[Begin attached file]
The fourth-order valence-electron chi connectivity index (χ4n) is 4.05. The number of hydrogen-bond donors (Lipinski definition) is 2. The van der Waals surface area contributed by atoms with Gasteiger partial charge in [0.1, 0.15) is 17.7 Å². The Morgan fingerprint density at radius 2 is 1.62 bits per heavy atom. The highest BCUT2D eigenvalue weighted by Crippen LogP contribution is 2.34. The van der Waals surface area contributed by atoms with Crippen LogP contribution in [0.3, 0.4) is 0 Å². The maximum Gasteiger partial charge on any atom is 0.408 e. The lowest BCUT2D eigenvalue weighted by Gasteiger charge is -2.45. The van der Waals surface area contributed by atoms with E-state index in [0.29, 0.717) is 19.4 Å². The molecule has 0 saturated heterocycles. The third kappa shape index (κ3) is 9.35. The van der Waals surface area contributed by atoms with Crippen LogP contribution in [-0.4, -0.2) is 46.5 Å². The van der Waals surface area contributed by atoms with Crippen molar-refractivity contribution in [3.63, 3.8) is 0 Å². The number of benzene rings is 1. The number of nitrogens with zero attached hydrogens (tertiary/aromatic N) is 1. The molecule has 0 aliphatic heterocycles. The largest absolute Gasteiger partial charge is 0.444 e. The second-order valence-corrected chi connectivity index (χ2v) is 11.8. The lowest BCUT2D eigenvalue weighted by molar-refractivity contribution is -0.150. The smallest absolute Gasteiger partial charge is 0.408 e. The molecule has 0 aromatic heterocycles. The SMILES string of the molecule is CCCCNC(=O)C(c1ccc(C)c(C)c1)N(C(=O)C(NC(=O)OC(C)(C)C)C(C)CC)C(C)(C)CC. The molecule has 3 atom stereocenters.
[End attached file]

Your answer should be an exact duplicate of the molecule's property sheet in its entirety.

The fourth-order valence-electron chi connectivity index (χ4n) is 4.05. The number of hydrogen-bond donors (Lipinski definition) is 2. The van der Waals surface area contributed by atoms with Gasteiger partial charge in [0.1, 0.15) is 17.7 Å². The Morgan fingerprint density at radius 2 is 1.62 bits per heavy atom. The highest BCUT2D eigenvalue weighted by Crippen LogP contribution is 2.34. The van der Waals surface area contributed by atoms with Crippen LogP contribution in [0.3, 0.4) is 0 Å². The maximum Gasteiger partial charge on any atom is 0.408 e. The lowest BCUT2D eigenvalue weighted by Gasteiger charge is -2.45. The van der Waals surface area contributed by atoms with E-state index in [0.29, 0.717) is 19.4 Å². The molecule has 0 saturated heterocycles. The third kappa shape index (κ3) is 9.35. The van der Waals surface area contributed by atoms with Crippen LogP contribution in [-0.4, -0.2) is 46.5 Å². The van der Waals surface area contributed by atoms with Crippen molar-refractivity contribution in [3.63, 3.8) is 0 Å². The number of benzene rings is 1. The number of nitrogens with zero attached hydrogens (tertiary/aromatic N) is 1. The molecule has 0 aliphatic heterocycles. The largest absolute Gasteiger partial charge is 0.444 e. The second-order valence-corrected chi connectivity index (χ2v) is 11.8. The lowest BCUT2D eigenvalue weighted by molar-refractivity contribution is -0.150. The smallest absolute Gasteiger partial charge is 0.408 e. The molecule has 0 aromatic heterocycles. The SMILES string of the molecule is CCCCNC(=O)C(c1ccc(C)c(C)c1)N(C(=O)C(NC(=O)OC(C)(C)C)C(C)CC)C(C)(C)CC. The molecule has 3 atom stereocenters.